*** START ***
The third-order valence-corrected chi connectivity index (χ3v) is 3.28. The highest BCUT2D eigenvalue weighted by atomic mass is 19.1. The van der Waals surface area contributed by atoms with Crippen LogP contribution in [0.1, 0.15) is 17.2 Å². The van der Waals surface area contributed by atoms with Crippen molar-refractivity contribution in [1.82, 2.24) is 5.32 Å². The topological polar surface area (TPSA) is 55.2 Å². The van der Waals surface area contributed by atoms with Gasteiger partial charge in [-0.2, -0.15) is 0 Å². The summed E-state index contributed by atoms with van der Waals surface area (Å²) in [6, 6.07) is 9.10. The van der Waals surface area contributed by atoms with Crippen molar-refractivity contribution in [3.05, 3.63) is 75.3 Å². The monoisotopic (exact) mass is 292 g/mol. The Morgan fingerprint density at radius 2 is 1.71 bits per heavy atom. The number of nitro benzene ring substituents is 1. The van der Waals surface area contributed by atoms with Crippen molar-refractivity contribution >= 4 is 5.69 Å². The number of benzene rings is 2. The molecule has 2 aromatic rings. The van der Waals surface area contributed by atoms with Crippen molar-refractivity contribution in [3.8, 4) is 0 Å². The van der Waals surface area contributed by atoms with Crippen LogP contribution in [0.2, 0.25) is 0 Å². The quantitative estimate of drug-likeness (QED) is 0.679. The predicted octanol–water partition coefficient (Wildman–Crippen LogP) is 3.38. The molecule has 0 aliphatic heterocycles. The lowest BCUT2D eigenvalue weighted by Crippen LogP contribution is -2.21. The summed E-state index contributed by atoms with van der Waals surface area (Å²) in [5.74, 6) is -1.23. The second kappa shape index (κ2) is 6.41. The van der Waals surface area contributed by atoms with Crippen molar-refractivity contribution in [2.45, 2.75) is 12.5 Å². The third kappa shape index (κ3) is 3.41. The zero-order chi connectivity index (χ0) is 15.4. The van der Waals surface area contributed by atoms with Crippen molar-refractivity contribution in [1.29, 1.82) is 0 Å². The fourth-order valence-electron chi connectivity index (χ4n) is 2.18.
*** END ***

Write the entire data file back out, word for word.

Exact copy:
The third-order valence-corrected chi connectivity index (χ3v) is 3.28. The highest BCUT2D eigenvalue weighted by atomic mass is 19.1. The van der Waals surface area contributed by atoms with Crippen LogP contribution in [0.1, 0.15) is 17.2 Å². The van der Waals surface area contributed by atoms with Crippen molar-refractivity contribution in [1.82, 2.24) is 5.32 Å². The topological polar surface area (TPSA) is 55.2 Å². The van der Waals surface area contributed by atoms with Gasteiger partial charge in [-0.2, -0.15) is 0 Å². The summed E-state index contributed by atoms with van der Waals surface area (Å²) in [6, 6.07) is 9.10. The van der Waals surface area contributed by atoms with Crippen molar-refractivity contribution in [3.05, 3.63) is 75.3 Å². The monoisotopic (exact) mass is 292 g/mol. The Morgan fingerprint density at radius 2 is 1.71 bits per heavy atom. The number of nitro benzene ring substituents is 1. The van der Waals surface area contributed by atoms with Crippen molar-refractivity contribution >= 4 is 5.69 Å². The number of benzene rings is 2. The molecule has 2 aromatic rings. The van der Waals surface area contributed by atoms with Crippen molar-refractivity contribution in [3.8, 4) is 0 Å². The van der Waals surface area contributed by atoms with Crippen LogP contribution in [0.2, 0.25) is 0 Å². The quantitative estimate of drug-likeness (QED) is 0.679. The predicted octanol–water partition coefficient (Wildman–Crippen LogP) is 3.38. The molecule has 0 aliphatic heterocycles. The lowest BCUT2D eigenvalue weighted by Crippen LogP contribution is -2.21. The summed E-state index contributed by atoms with van der Waals surface area (Å²) in [5.74, 6) is -1.23. The second kappa shape index (κ2) is 6.41. The van der Waals surface area contributed by atoms with Crippen molar-refractivity contribution in [2.45, 2.75) is 12.5 Å². The third kappa shape index (κ3) is 3.41. The zero-order chi connectivity index (χ0) is 15.4. The van der Waals surface area contributed by atoms with Crippen molar-refractivity contribution in [1.29, 1.82) is 0 Å². The fourth-order valence-electron chi connectivity index (χ4n) is 2.18.